In the Gulf, where an estimated 1.9 million Malayalis live and work with a majority of them staying without their families, the past four months of the coronavirus pandemic have been a deeply traumatic chapter of their lives. If the initial months were spent battling fears of the virus and how to dodge death, later on, they were subsumed by acute joblessness, economic uncertainty and dread of dying by starvation. For many of them, being locked up in rooms under a tight curfew without a family support system, meant a spike in mental health issues like depression, anxiety and suicidal tendencies.
Although there’s no data on the number of Malayalis who have tested positive so far, statistics show over 270 of them have succumbed to the virus since February in the six Gulf countries of UAE, Saudi Arabia, Qatar, Kuwait, Oman and Bahrain. The death toll, in contrast to Kerala where only 23 have died as of June 30 in a 3.5 crore population, has been a subject of great debate.
While some say the mortality rate is routine in keeping with the high testing and infection spread in GCC countries, there are others who contend that valuable lives could have been saved if they were repatriated by flights early on. There’s also the question of the efficacy of the limited health facilities in those countries which are originally designed for their own native populations. Or the inability of the large, financially-stunted, blue-collar workforce in accessing private healthcare. While these problems have long plagued the lives of Malayali expats in the Gulf, a pandemic has certainly brought out the worst effects.
But there’s no denying that for thousands of them today, their ‘naadu’, or home state of Kerala, right now appears a far safer and attractive place to be. They left their hometowns behind in search of better economic opportunities in the glittering cities of the Gulf, but for many, the pandemic has prodded them to think if such journeys are now worth it. After all, to die far away from home, alone in a hospital bed, is inexplicable.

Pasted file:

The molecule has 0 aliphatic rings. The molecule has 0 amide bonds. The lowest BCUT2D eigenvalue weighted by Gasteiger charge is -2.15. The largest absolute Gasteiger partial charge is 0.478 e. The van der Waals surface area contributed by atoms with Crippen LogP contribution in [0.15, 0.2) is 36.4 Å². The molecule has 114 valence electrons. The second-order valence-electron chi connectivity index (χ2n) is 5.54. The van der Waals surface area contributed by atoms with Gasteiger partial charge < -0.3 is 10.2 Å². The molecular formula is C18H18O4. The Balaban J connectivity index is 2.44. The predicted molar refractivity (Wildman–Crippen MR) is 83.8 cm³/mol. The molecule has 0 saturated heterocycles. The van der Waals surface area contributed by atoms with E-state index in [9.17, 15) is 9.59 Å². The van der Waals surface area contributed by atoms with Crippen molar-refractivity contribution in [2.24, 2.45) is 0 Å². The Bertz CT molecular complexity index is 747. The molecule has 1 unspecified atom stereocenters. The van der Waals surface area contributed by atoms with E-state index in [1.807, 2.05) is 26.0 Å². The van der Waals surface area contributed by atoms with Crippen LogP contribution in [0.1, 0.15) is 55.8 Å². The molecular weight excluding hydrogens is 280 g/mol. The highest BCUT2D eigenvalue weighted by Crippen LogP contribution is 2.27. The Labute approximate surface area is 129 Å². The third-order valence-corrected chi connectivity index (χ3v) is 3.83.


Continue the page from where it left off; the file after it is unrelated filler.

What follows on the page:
Radhakrishnan, who ran a dance institute in Bahrain for 20 years, was among the first wave of passengers on the Vande Bharat repatriation flights in the second week of May. In February, when the virus began spreading from China to Europe and the Middle East, the administration in Bahrain ordered immediate shutdown of private non-essential institutes like his dance school and advocated social distancing measures.
“There was a deep sense of fear among the expats. Indian families, in particular, stopped going out, except to get groceries or food. People couldn’t move anywhere without permission. I think the lockdown was implemented a bit late because local transmission, by then, was already happening,” said Radhakrishnan, a native of Kozhikode district.
As the curfew fell into place, the Malayali expats, especially businessmen and blue-collar workers who don’t have a regular flow of income, were severely hit. Savings accounts began to dry up fast and remittances crashed like never before. Layoffs followed in the formal economy.